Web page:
Why parents and schools do not matter

Freakonomics by Levitt and Dubner has lots of interesting stats based on their studies on economics and how things aren't what they appear to be. I found the chapter on more abortion equals less crime to be very thought provoking. The numbers do not lie and I'll chew on its meaning sometime in the future. That said, my post today is on whether what parents do which make any difference in children's educational abilities.

The chapter "What Makes a Perfect Parent" analyzes stats on what things affect how well children turn out academically. According to the authors, the following correlated positively to higher test scores:
  1. highly educated parents
  2. parents have high socioeconomic status
  3. mother was thirty or older at the time of her first child's birth
  4. parents speak English at home
  5. parents are involved in PTA
  6. has many books in the home
Negative ones are:
  1. low birthweight
  2. adoption
[you'll have to read the book on the detailed reasoning of the above]

The factors which had no correlation to high test scores (if you do or don't do the following, it won't matter):
  1. family is intact
  2. recently moved to a better neighborhood
  3. mother didn't work outside the home between birth and kindergarten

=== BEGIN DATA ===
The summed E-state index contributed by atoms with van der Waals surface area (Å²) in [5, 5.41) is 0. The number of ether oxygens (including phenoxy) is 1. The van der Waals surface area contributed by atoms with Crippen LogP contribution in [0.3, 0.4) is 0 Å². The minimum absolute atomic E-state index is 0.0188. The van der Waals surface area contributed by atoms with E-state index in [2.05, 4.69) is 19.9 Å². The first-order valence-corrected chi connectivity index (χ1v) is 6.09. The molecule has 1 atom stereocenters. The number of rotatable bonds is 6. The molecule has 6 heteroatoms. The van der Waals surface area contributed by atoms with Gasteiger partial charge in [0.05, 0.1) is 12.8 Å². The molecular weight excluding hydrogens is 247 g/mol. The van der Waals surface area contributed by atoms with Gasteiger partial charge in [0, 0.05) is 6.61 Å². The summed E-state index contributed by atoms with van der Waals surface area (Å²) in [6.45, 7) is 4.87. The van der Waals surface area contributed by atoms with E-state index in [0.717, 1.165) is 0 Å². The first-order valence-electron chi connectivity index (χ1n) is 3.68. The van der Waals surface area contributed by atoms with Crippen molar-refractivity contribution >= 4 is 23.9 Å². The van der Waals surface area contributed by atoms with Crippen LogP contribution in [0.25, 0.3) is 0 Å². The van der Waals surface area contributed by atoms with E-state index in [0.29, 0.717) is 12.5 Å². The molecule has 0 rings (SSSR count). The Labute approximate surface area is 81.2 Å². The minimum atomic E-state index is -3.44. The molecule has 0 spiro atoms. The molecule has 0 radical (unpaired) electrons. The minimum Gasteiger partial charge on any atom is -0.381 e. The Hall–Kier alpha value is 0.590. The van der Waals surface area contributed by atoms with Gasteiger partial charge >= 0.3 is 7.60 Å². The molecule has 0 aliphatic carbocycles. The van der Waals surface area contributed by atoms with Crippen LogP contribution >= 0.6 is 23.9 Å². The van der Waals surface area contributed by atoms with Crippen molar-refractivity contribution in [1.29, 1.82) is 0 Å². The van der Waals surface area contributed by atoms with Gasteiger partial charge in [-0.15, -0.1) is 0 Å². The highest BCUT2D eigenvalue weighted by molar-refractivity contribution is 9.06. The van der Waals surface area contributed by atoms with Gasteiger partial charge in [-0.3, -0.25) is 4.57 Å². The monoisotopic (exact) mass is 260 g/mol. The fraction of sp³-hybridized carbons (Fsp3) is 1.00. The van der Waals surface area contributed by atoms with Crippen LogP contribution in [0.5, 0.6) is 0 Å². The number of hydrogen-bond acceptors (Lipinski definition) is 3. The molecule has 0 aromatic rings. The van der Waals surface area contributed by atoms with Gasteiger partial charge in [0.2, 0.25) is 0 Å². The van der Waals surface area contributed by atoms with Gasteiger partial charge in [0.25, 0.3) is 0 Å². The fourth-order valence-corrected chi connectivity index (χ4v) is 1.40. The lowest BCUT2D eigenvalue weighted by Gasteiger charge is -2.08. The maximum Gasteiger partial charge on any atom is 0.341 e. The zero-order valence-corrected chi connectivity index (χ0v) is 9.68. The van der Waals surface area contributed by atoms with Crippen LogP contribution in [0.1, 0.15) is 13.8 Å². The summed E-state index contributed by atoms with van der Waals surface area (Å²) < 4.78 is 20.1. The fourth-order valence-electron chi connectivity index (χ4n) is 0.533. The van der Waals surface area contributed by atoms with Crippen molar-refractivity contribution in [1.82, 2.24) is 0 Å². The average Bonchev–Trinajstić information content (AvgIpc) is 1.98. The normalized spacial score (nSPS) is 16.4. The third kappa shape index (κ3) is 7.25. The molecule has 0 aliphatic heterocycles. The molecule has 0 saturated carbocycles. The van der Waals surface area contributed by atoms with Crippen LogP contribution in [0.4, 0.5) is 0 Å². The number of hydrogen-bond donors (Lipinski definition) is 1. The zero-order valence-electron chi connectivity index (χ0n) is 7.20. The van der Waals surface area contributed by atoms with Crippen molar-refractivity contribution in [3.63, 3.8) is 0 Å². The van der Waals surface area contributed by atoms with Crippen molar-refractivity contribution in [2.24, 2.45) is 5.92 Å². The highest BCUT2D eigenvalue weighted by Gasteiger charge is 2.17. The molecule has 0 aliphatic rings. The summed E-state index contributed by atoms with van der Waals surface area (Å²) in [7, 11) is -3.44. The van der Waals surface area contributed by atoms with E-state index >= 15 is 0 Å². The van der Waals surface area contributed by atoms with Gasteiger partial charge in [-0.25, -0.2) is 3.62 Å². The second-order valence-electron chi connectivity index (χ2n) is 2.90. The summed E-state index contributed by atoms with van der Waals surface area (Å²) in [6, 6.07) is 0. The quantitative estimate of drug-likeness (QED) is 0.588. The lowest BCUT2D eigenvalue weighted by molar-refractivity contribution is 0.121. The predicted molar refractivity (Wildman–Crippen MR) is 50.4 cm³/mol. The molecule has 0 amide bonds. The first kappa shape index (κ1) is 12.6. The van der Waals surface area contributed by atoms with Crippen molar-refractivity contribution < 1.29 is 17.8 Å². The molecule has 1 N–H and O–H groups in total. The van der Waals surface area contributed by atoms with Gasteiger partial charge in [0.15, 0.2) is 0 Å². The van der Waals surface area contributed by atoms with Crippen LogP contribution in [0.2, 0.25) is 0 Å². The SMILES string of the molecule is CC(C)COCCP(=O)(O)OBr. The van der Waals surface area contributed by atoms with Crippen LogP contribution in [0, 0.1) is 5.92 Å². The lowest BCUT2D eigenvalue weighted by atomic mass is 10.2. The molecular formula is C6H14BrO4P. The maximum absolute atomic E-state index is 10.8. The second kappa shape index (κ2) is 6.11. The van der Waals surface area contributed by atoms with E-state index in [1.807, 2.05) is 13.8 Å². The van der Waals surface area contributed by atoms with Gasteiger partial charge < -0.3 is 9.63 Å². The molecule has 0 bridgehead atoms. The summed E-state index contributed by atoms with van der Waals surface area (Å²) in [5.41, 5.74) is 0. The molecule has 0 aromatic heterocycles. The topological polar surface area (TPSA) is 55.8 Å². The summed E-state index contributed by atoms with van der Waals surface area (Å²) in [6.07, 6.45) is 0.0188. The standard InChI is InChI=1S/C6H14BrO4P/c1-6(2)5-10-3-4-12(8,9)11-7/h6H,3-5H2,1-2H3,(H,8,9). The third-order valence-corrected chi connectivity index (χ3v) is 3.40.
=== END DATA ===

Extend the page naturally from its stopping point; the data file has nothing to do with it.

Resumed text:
4. attended Head Start
  5. regularly go to museums
  6. regularly spanked
  7. frequently watches TV
  8. parents read to him nearly everyday.
Wow! So reading don't matter while there is no such thing as too much TV?!? [The book goes in depth of analyzing them.]

They summerize how it isn't so much what the parents do but who they are that seems to matter the most:

[T]his is not to say that parents don't matter. Plainly they matter a great deal. Here is the conundrum: by the time most people pick up a parenting book, it is far too late. Most of the things that matter were decided long ago -- who you are, whom you married, what kind of life you lead. If you are smart, hardworking, well educated, well paid and married to someone equally fortunate, then your children are more likely to succeed.
There are many angles I take from this. In terms of home education, the actual teaching method do not really matter. Another is that what goes on at home (and school) does not matter a whole lot since how the parents live (behave) matters more than what is being forced down their throat: monkey see, monkey do. Unfortunately, if success is how good of a follower you'll become (i.e., an obedient employee) then I don't know if their results are something one wants to aim for (to become a better test taker).

The goal of a school system is to turn out good followers: get a job, pay taxes, vote, etc. Raising iconoclastic godly men (and women) would be a disservice to the public at large. Which is why I think Dianne Glass rightly points out how home education would not help "the public good."